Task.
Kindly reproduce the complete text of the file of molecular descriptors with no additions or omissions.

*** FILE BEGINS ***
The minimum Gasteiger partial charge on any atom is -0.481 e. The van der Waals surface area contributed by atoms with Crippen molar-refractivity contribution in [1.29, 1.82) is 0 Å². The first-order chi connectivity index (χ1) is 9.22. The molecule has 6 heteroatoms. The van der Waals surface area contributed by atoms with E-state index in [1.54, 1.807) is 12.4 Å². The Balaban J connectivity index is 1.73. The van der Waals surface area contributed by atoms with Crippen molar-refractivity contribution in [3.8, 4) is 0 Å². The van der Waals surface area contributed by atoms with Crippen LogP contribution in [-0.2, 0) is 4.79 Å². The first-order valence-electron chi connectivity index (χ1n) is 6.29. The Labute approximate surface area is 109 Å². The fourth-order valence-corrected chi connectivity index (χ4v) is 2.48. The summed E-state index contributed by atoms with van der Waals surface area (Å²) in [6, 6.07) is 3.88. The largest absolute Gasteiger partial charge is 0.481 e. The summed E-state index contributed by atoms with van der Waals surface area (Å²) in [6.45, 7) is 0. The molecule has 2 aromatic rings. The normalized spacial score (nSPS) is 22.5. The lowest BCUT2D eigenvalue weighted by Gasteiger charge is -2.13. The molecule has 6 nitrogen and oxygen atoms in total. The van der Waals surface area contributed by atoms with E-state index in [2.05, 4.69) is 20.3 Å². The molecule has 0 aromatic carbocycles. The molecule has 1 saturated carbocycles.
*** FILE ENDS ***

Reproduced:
The minimum Gasteiger partial charge on any atom is -0.481 e. The van der Waals surface area contributed by atoms with Crippen molar-refractivity contribution in [1.29, 1.82) is 0 Å². The first-order chi connectivity index (χ1) is 9.22. The molecule has 6 heteroatoms. The van der Waals surface area contributed by atoms with E-state index in [1.54, 1.807) is 12.4 Å². The Balaban J connectivity index is 1.73. The van der Waals surface area contributed by atoms with Crippen molar-refractivity contribution in [3.8, 4) is 0 Å². The van der Waals surface area contributed by atoms with Crippen LogP contribution in [-0.2, 0) is 4.79 Å². The first-order valence-electron chi connectivity index (χ1n) is 6.29. The Labute approximate surface area is 109 Å². The fourth-order valence-corrected chi connectivity index (χ4v) is 2.48. The summed E-state index contributed by atoms with van der Waals surface area (Å²) in [6, 6.07) is 3.88. The largest absolute Gasteiger partial charge is 0.481 e. The summed E-state index contributed by atoms with van der Waals surface area (Å²) in [6.45, 7) is 0. The molecule has 2 aromatic rings. The normalized spacial score (nSPS) is 22.5. The lowest BCUT2D eigenvalue weighted by Gasteiger charge is -2.13. The molecule has 6 nitrogen and oxygen atoms in total. The van der Waals surface area contributed by atoms with E-state index in [2.05, 4.69) is 20.3 Å². The molecule has 0 aromatic carbocycles. The molecule has 1 saturated carbocycles.